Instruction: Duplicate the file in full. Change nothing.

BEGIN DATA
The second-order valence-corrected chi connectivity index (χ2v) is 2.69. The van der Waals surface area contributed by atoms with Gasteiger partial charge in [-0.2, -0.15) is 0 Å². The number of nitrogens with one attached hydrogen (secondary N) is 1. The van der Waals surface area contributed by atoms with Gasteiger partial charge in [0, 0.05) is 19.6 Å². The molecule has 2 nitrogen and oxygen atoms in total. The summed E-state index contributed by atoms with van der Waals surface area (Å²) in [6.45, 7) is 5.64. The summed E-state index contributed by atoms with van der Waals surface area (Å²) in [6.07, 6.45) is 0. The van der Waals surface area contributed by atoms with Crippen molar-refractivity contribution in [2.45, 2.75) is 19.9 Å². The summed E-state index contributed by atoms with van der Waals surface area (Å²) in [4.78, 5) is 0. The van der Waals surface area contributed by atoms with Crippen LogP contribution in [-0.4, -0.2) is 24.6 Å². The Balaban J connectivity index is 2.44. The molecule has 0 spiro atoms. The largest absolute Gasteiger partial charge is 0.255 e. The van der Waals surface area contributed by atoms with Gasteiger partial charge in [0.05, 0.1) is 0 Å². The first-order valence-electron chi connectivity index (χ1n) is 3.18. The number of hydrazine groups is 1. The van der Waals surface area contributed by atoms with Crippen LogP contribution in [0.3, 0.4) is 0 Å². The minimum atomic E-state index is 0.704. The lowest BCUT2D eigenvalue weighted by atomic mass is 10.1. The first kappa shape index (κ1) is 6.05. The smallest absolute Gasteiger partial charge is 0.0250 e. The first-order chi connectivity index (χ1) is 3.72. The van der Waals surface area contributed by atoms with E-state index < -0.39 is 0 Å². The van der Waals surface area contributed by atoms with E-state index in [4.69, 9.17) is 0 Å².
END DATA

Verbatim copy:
The second-order valence-corrected chi connectivity index (χ2v) is 2.69. The van der Waals surface area contributed by atoms with Gasteiger partial charge in [-0.2, -0.15) is 0 Å². The number of nitrogens with one attached hydrogen (secondary N) is 1. The van der Waals surface area contributed by atoms with Gasteiger partial charge in [0, 0.05) is 19.6 Å². The molecule has 2 nitrogen and oxygen atoms in total. The summed E-state index contributed by atoms with van der Waals surface area (Å²) in [6.45, 7) is 5.64. The summed E-state index contributed by atoms with van der Waals surface area (Å²) in [6.07, 6.45) is 0. The van der Waals surface area contributed by atoms with Crippen molar-refractivity contribution in [2.45, 2.75) is 19.9 Å². The summed E-state index contributed by atoms with van der Waals surface area (Å²) in [4.78, 5) is 0. The van der Waals surface area contributed by atoms with Crippen LogP contribution in [-0.4, -0.2) is 24.6 Å². The Balaban J connectivity index is 2.44. The molecule has 0 spiro atoms. The largest absolute Gasteiger partial charge is 0.255 e. The van der Waals surface area contributed by atoms with Gasteiger partial charge in [0.05, 0.1) is 0 Å². The first-order valence-electron chi connectivity index (χ1n) is 3.18. The number of hydrazine groups is 1. The van der Waals surface area contributed by atoms with Crippen LogP contribution in [0.3, 0.4) is 0 Å². The minimum atomic E-state index is 0.704. The lowest BCUT2D eigenvalue weighted by atomic mass is 10.1. The first kappa shape index (κ1) is 6.05. The smallest absolute Gasteiger partial charge is 0.0250 e. The first-order chi connectivity index (χ1) is 3.72. The van der Waals surface area contributed by atoms with E-state index < -0.39 is 0 Å². The van der Waals surface area contributed by atoms with E-state index in [4.69, 9.17) is 0 Å².